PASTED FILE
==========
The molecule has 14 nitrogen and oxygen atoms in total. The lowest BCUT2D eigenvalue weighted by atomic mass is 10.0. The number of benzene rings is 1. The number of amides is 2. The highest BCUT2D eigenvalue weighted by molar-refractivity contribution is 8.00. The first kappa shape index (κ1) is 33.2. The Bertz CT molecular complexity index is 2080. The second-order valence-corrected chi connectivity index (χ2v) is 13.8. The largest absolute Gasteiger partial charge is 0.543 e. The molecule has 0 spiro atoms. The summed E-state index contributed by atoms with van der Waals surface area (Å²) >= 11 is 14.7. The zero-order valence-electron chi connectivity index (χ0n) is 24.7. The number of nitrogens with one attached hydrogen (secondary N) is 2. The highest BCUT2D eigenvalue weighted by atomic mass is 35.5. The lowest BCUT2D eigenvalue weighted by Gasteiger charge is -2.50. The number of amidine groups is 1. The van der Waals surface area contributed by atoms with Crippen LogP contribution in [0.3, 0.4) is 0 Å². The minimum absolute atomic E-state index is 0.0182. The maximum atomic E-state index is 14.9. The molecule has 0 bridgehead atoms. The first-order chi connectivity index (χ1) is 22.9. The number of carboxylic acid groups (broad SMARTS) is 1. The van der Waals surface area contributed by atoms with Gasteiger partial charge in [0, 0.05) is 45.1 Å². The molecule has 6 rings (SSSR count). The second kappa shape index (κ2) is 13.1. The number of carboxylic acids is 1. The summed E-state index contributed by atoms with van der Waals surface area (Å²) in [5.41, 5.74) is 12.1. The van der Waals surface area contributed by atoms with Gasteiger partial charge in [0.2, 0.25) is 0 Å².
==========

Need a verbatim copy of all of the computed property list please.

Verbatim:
The molecule has 14 nitrogen and oxygen atoms in total. The lowest BCUT2D eigenvalue weighted by atomic mass is 10.0. The number of benzene rings is 1. The number of amides is 2. The highest BCUT2D eigenvalue weighted by molar-refractivity contribution is 8.00. The first kappa shape index (κ1) is 33.2. The Bertz CT molecular complexity index is 2080. The second-order valence-corrected chi connectivity index (χ2v) is 13.8. The largest absolute Gasteiger partial charge is 0.543 e. The molecule has 0 spiro atoms. The summed E-state index contributed by atoms with van der Waals surface area (Å²) >= 11 is 14.7. The zero-order valence-electron chi connectivity index (χ0n) is 24.7. The number of nitrogens with one attached hydrogen (secondary N) is 2. The highest BCUT2D eigenvalue weighted by atomic mass is 35.5. The lowest BCUT2D eigenvalue weighted by Gasteiger charge is -2.50. The number of amidine groups is 1. The van der Waals surface area contributed by atoms with Crippen LogP contribution in [0.3, 0.4) is 0 Å². The minimum absolute atomic E-state index is 0.0182. The maximum atomic E-state index is 14.9. The molecule has 0 bridgehead atoms. The first-order chi connectivity index (χ1) is 22.9. The number of carboxylic acid groups (broad SMARTS) is 1. The van der Waals surface area contributed by atoms with Gasteiger partial charge in [0, 0.05) is 45.1 Å². The molecule has 6 rings (SSSR count). The second kappa shape index (κ2) is 13.1. The number of carboxylic acids is 1. The summed E-state index contributed by atoms with van der Waals surface area (Å²) in [5.41, 5.74) is 12.1. The van der Waals surface area contributed by atoms with Gasteiger partial charge in [0.2, 0.25) is 0 Å².